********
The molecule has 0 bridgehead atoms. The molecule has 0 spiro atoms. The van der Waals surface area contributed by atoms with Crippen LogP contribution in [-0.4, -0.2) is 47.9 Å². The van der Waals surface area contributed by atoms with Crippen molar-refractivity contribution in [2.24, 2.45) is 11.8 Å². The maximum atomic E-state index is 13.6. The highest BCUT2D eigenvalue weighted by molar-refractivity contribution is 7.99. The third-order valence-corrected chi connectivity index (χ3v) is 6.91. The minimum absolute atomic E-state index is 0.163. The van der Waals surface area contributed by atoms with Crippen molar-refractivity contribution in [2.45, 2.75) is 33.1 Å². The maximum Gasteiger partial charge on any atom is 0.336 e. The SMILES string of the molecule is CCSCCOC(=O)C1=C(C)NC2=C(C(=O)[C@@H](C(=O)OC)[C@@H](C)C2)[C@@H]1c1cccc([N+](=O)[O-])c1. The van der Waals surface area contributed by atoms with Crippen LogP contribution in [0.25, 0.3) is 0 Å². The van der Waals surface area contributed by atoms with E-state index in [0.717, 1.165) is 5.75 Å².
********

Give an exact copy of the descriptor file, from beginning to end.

The molecule has 0 bridgehead atoms. The molecule has 0 spiro atoms. The van der Waals surface area contributed by atoms with Crippen LogP contribution in [-0.4, -0.2) is 47.9 Å². The van der Waals surface area contributed by atoms with Crippen molar-refractivity contribution in [2.24, 2.45) is 11.8 Å². The maximum atomic E-state index is 13.6. The highest BCUT2D eigenvalue weighted by molar-refractivity contribution is 7.99. The third-order valence-corrected chi connectivity index (χ3v) is 6.91. The minimum absolute atomic E-state index is 0.163. The van der Waals surface area contributed by atoms with Crippen molar-refractivity contribution in [2.45, 2.75) is 33.1 Å². The maximum Gasteiger partial charge on any atom is 0.336 e. The SMILES string of the molecule is CCSCCOC(=O)C1=C(C)NC2=C(C(=O)[C@@H](C(=O)OC)[C@@H](C)C2)[C@@H]1c1cccc([N+](=O)[O-])c1. The van der Waals surface area contributed by atoms with Crippen LogP contribution in [0.25, 0.3) is 0 Å². The van der Waals surface area contributed by atoms with E-state index in [0.717, 1.165) is 5.75 Å².